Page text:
Klamath River Fishes Original

KLAMATH RIVER FISHES

This painting depicts fourteen species representing all of the groups of native fishes within the Klamath River system. The 25 fish species of the Klamath River system form a unique and diverse group throughout the entire watershed, from headwater streams to the mouth of the river. Learn more below…

Size: 24 x 48

Price: $2,995

About the Klamath River Fish Species

The assemblage of fishes native to the Klamath River system includes widespread species, such as Chinook salmon and Green sturgeon, to species found nowhere else on Earth, such as the Klamath Smallscale Sucker and the Klamath River Lamprey.

Like the Columbia and Fraser rivers to the north, the Klamath River is one of only three rivers in the Pacific Northwest to cut through the Cascade Mountains and drain directly into the Pacific Ocean. This system has such a diverse fish assemblage due in part to its large and complex watershed and unique water features such as Upper Klamath Lake. For example, the Klamath River system has the highest diversity of lamprey species of any major watershed throughout the world.

Fish occupy a keystone position in both aquatic and terrestrial food webs. Sea-run species that are born in the clean cold river and mature in the ocean are a vital link between the freshwater and saltwater ecosystems. When fish return from the ocean to the river to spawn and die, their carcasses supply an essential source of marine nutrients into diverse terrestrial ecosystems.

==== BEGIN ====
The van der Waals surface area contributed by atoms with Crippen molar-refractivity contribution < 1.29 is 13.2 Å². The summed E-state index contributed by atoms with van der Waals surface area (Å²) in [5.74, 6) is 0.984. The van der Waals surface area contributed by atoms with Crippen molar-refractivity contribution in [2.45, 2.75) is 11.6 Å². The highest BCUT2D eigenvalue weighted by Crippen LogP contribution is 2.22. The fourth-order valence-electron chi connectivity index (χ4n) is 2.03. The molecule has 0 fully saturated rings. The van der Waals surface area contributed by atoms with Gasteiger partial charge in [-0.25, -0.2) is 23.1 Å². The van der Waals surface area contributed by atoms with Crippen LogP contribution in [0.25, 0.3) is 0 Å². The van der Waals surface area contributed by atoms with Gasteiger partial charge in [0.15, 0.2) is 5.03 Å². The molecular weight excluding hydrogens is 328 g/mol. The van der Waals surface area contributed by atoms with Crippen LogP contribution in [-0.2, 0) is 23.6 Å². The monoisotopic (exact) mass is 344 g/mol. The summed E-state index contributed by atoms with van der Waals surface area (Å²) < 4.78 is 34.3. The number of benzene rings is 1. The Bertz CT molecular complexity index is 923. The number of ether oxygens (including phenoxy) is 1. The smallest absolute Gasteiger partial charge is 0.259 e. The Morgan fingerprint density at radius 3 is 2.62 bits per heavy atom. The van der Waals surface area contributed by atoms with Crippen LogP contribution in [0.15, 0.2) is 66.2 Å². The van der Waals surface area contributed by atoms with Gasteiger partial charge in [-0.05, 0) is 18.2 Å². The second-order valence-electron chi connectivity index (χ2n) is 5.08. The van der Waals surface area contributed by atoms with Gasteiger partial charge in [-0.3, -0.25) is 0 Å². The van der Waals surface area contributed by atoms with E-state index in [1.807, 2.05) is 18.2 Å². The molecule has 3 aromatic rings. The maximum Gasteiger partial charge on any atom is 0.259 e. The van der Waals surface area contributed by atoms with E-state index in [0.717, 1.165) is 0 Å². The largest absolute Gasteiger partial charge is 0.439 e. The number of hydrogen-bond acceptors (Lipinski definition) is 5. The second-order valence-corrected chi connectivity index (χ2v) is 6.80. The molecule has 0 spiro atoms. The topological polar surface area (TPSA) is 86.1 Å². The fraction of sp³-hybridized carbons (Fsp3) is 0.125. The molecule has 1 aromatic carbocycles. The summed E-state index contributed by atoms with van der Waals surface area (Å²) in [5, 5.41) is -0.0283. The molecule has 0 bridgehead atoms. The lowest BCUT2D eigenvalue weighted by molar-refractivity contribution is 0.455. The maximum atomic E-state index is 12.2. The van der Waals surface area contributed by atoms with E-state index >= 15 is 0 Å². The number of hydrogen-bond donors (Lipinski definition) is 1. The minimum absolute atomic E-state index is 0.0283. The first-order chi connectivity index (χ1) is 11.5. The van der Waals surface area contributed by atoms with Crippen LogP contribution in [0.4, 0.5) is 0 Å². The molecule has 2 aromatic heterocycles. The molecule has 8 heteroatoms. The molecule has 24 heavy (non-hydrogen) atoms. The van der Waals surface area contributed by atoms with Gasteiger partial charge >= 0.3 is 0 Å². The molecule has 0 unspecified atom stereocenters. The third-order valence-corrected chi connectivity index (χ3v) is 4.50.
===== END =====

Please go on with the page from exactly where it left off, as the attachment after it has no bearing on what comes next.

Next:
Hundreds of species, from insects to bears to humans, rely on fish as a vital source of food. Through millennia, indigenous nations maintained intimate relationships with the healthy populations of the Klamath fishes. In current times obstructions, such as dams, create fish passage barriers that have severely restricted breeding habitat for some species. Agricultural run-off and water diversion change water chemistry and flow rates, which can cause major fish die-offs and adversely affect breeding success. Excessive logging causes abnormally high water temperature and levels of siltation that will reduce the available habitat of these aquatic animals. Most populations of native fishes in the Klamath River have experienced recent declines in numbers and some species are critically imperiled. Careful cooperative management of fish species in the Klamath River system is required to ensure their survival into the future.